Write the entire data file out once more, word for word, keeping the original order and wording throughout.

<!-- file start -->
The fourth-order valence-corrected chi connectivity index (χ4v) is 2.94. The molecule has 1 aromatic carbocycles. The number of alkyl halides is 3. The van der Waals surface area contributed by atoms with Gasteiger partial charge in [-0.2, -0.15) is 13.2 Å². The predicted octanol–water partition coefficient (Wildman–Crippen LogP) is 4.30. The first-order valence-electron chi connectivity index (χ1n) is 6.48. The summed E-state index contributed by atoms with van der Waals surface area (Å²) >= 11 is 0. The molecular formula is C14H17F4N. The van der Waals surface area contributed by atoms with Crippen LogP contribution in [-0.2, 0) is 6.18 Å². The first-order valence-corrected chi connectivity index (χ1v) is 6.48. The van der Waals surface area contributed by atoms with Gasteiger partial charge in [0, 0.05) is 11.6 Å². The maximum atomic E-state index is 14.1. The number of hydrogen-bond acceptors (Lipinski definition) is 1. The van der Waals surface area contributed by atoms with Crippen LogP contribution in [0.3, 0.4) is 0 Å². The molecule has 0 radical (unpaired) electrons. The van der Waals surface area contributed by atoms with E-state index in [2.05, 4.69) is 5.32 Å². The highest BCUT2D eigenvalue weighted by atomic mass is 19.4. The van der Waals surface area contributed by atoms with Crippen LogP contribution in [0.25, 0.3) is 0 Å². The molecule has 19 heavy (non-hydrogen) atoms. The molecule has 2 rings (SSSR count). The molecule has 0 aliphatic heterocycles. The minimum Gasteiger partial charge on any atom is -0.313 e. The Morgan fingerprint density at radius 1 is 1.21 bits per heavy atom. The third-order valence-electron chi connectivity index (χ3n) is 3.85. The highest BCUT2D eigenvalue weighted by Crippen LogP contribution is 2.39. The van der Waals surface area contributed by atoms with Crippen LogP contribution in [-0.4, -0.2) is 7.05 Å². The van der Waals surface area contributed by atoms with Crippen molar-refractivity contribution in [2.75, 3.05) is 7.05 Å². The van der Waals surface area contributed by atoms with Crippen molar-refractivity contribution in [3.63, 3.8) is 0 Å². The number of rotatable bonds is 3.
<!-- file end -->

The fourth-order valence-corrected chi connectivity index (χ4v) is 2.94. The molecule has 1 aromatic carbocycles. The number of alkyl halides is 3. The van der Waals surface area contributed by atoms with Gasteiger partial charge in [-0.2, -0.15) is 13.2 Å². The predicted octanol–water partition coefficient (Wildman–Crippen LogP) is 4.30. The first-order valence-electron chi connectivity index (χ1n) is 6.48. The summed E-state index contributed by atoms with van der Waals surface area (Å²) >= 11 is 0. The molecular formula is C14H17F4N. The van der Waals surface area contributed by atoms with Crippen LogP contribution in [-0.2, 0) is 6.18 Å². The first-order valence-corrected chi connectivity index (χ1v) is 6.48. The van der Waals surface area contributed by atoms with Gasteiger partial charge in [0, 0.05) is 11.6 Å². The maximum atomic E-state index is 14.1. The number of hydrogen-bond acceptors (Lipinski definition) is 1. The van der Waals surface area contributed by atoms with Crippen LogP contribution in [0.3, 0.4) is 0 Å². The molecule has 0 radical (unpaired) electrons. The van der Waals surface area contributed by atoms with E-state index in [2.05, 4.69) is 5.32 Å². The highest BCUT2D eigenvalue weighted by atomic mass is 19.4. The van der Waals surface area contributed by atoms with Crippen LogP contribution in [0.25, 0.3) is 0 Å². The molecule has 19 heavy (non-hydrogen) atoms. The molecule has 2 rings (SSSR count). The molecule has 0 aliphatic heterocycles. The minimum Gasteiger partial charge on any atom is -0.313 e. The Morgan fingerprint density at radius 1 is 1.21 bits per heavy atom. The third-order valence-electron chi connectivity index (χ3n) is 3.85. The highest BCUT2D eigenvalue weighted by Crippen LogP contribution is 2.39. The van der Waals surface area contributed by atoms with Crippen LogP contribution in [-0.4, -0.2) is 7.05 Å². The van der Waals surface area contributed by atoms with Crippen molar-refractivity contribution in [2.75, 3.05) is 7.05 Å². The van der Waals surface area contributed by atoms with Crippen molar-refractivity contribution in [3.63, 3.8) is 0 Å². The number of rotatable bonds is 3.